U.S. President George Bush and President-elect Barack Obama are urging automakers to swiftly draw up plans to make their companies viable, now that a newly-announced government loan will buy them time to do so.
In his weekly radio address Saturday, President Bush said his administration's new loan program gives automakers three months to put restructuring plans in place.
Mr. Bush on Friday announced $13.4 billion in emergency loans to General Motors and Chrysler, with another four billion dollars becoming available in February. But the plan calls for concessions, including worker pay cuts and a cap on pay for executives.
Saturday, Canada announced it will provide $3.3 billion in emergency loans to ailing U.S. automakers that have subsidiaries in Canada.
U.S. President-elect Barack Obama on Friday said auto companies will have to take "painful" steps to restructure their businesses. He also warned auto companies that the public's patience with bad management is "running out." Mr. Obama said auto workers should not bear the brunt of the industry's restructuring.
The United Auto Workers' Union criticized the White House plan, saying it unfairly singles out workers for pay cuts.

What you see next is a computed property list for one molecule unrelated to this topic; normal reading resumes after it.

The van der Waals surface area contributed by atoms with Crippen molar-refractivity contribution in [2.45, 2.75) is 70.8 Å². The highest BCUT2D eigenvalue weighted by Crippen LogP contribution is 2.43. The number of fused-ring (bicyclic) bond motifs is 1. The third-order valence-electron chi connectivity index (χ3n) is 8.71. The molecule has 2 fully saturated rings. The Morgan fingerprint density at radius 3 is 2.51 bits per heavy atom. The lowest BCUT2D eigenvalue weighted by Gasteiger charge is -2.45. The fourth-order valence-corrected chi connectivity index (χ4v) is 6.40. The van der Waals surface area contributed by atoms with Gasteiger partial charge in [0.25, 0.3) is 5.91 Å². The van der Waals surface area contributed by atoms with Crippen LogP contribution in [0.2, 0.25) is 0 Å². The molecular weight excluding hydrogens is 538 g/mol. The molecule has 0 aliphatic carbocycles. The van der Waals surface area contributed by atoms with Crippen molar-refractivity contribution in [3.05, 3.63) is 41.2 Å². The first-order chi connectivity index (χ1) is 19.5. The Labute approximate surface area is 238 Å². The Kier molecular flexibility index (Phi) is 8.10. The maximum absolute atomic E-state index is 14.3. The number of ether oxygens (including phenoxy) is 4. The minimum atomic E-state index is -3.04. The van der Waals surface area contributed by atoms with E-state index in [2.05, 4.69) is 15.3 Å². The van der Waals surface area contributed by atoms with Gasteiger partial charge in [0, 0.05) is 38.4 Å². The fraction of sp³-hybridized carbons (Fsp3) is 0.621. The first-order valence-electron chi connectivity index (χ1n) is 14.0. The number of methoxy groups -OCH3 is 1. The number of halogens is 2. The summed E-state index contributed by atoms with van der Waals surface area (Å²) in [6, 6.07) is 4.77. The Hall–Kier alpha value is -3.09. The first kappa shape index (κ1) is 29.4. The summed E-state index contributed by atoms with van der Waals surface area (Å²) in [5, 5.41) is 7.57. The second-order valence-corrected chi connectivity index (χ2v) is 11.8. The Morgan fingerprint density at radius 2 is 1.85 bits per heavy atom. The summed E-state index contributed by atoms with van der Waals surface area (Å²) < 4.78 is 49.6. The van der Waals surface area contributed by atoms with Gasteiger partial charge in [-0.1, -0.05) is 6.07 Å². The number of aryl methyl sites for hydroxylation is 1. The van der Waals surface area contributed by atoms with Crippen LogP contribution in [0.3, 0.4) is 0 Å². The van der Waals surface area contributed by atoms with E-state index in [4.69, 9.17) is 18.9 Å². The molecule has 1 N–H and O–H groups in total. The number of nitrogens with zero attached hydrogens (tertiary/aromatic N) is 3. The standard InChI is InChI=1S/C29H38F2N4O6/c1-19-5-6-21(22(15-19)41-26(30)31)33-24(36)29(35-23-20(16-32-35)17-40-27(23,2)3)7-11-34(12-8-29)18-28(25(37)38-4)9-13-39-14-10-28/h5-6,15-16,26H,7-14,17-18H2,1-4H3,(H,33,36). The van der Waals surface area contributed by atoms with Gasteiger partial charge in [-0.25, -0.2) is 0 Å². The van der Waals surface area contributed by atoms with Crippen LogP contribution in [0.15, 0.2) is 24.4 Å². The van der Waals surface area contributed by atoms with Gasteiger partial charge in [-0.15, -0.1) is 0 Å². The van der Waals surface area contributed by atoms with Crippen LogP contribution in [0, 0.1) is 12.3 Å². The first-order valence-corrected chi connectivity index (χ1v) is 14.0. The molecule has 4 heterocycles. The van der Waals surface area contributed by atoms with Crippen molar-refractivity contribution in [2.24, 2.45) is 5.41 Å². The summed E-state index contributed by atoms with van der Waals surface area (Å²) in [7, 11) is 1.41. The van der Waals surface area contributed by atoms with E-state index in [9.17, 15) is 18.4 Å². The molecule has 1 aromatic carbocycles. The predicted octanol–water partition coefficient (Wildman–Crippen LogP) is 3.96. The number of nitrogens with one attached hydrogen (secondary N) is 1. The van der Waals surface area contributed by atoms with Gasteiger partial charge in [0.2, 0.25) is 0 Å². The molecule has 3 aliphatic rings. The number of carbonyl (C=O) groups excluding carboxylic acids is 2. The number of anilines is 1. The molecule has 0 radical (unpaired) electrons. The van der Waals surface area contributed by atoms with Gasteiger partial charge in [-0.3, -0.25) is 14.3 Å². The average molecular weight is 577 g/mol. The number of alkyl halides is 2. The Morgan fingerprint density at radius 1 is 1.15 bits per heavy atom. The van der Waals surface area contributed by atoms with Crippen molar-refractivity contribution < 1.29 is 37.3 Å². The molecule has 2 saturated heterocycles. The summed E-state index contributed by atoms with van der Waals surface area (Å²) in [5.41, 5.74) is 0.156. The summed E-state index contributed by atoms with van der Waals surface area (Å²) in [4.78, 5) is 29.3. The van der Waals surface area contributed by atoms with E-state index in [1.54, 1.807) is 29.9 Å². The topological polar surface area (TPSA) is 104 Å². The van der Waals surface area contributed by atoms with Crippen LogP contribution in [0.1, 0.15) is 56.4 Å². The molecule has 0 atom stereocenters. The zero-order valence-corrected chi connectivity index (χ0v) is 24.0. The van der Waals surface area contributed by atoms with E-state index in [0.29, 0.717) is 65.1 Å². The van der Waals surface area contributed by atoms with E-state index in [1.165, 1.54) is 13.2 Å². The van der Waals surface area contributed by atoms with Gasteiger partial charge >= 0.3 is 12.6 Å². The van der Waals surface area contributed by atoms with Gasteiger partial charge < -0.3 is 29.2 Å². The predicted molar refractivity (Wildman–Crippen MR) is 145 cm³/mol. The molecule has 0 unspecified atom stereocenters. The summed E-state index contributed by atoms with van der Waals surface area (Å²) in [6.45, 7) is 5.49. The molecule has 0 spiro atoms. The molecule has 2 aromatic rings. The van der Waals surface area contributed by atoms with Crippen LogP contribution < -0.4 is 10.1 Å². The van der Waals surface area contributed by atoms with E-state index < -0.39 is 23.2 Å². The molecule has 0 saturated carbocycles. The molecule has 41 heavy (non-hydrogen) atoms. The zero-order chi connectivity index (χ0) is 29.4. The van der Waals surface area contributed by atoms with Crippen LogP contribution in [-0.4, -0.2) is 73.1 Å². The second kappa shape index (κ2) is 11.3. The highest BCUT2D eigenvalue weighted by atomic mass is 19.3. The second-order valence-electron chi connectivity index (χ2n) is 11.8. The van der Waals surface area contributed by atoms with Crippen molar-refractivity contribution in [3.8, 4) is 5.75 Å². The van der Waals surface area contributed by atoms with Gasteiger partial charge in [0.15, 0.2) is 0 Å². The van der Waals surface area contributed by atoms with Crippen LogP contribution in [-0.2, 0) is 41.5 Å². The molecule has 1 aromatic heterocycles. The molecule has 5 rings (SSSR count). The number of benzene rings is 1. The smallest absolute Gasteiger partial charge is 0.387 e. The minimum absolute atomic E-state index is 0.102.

The companies have until March 31 to draw up restructuring plans or they will be forced to quickly repay the loans. Mr. Bush said if a company fails to come up with a plan to become profitable, the loan will provide time for the company to organize what he called an "orderly" bankruptcy to improve its chances of survival.
Richard Wagoner, the chief executive officer of the largest U.S. automaker, General Motors, said he is grateful for the government help and "highly confident" the company can meet the test. GM will get most of the loan money and Chrysler will get the rest. Ford officials applauded the decision to aid the industry, but said they do not yet need help.
U.S. automakers are reeling from the global recession, which has led to tightening credit, falling consumer demand, and the worst sales in decades. The situation is forcing Chrysler to close all 30 of its plants for at least a month, beginning Saturday.